What region of the disk does the far-infrared (FIR) C, C+, CO and O lines trace? How does the partitioning between volatile and refractory carbon vary from clouds to disks? The simultaneous measurement of the species tracing a significant fraction of the disk may provide answers to these questions. In addition, besides the hard to observe H2, these simple species form the most abundant constituents of the gas. Their lines are thus important tracers of the physical structure of the disk and allow us to finally test the predictions made by many existing physical-chemical models of disks. Neutral carbon [C i], for example, is predicted to be strong by models with a range of gas masses and dust settling (Jonkheid et al. 2007) but is not detected in observations of HD 100546 (Panić et al. 2010) and CQ Tau (Chapillon et al. 2010). In addition to the submillimeter lines discussed in our work, neutral carbon also has forbidden lines in the near-infrared (at 8729, 9826, 9852 Å), which are predicted to have detectable strengths (Ercolano et al. 2009b). To date, only a few detections towards pre-main-sequence stars have been reported (Looper et al. 2010).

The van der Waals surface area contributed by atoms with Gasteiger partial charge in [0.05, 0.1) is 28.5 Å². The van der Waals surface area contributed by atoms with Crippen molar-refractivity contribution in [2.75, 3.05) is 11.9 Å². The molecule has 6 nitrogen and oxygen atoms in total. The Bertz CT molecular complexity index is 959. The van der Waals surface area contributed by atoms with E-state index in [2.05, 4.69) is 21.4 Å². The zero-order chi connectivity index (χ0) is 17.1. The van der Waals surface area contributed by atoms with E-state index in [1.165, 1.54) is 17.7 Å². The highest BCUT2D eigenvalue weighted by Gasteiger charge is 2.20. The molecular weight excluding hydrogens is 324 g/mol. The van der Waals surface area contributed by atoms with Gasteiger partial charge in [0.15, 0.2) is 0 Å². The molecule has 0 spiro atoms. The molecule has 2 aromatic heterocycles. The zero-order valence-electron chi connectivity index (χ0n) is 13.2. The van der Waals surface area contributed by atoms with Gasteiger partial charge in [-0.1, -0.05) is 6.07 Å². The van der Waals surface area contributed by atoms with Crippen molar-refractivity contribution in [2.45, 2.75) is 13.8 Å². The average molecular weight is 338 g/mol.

The physics and chemistry of gas in protoplanetary disks, which is irradiated by the central star, is similar to the interface of general molecular clouds, where nearby massive stars heat and photoionize the gas. Modeling the infrared (IR) response of gas irradiated by UV and X-rays has been developed in the context of these photo-dominated or dissociation regions (PDRs) and X-ray dominated regions (XDRs) (e.g. Tielens & Hollenbach 1985; Sternberg & Dalgarno 1989; Kaufman et al. 1999; Meijerink & Spaans 2005). These models simulate the infrared line emission by solving the coupled system of chemical evolution and thermal balance. The coupling is the result of the cooling rates for the thermal balance depending on the abundance of the coolants, which is determined by the chemical network that itself also depends on the temperature. These physical-chemical models were applied in the context of protostars by Spaans et al. (1995) and Bruderer et al. (2009a, 2010) to the walls along outflows, irradiated by UV radiation arising from either accretion hot-spots or the protostar’s photosphere. For protoplanetary disks, physical-chemical models have been applied by e.g. Kamp & van Zadelhoff (2001), Glassgold et al. (2004), Kamp & Dullemond (2004), Gorti & Hollenbach (2004), Nomura & Millar (2005), Aikawa & Nomura (2006), Jonkheid et al. (2004), Jonkheid et al. (2006), Jonkheid et al. (2007), Gorti & Hollenbach (2008), Woitke et al. (2009a), Woods & Willacy (2009), and Ercolano et al. (2009a).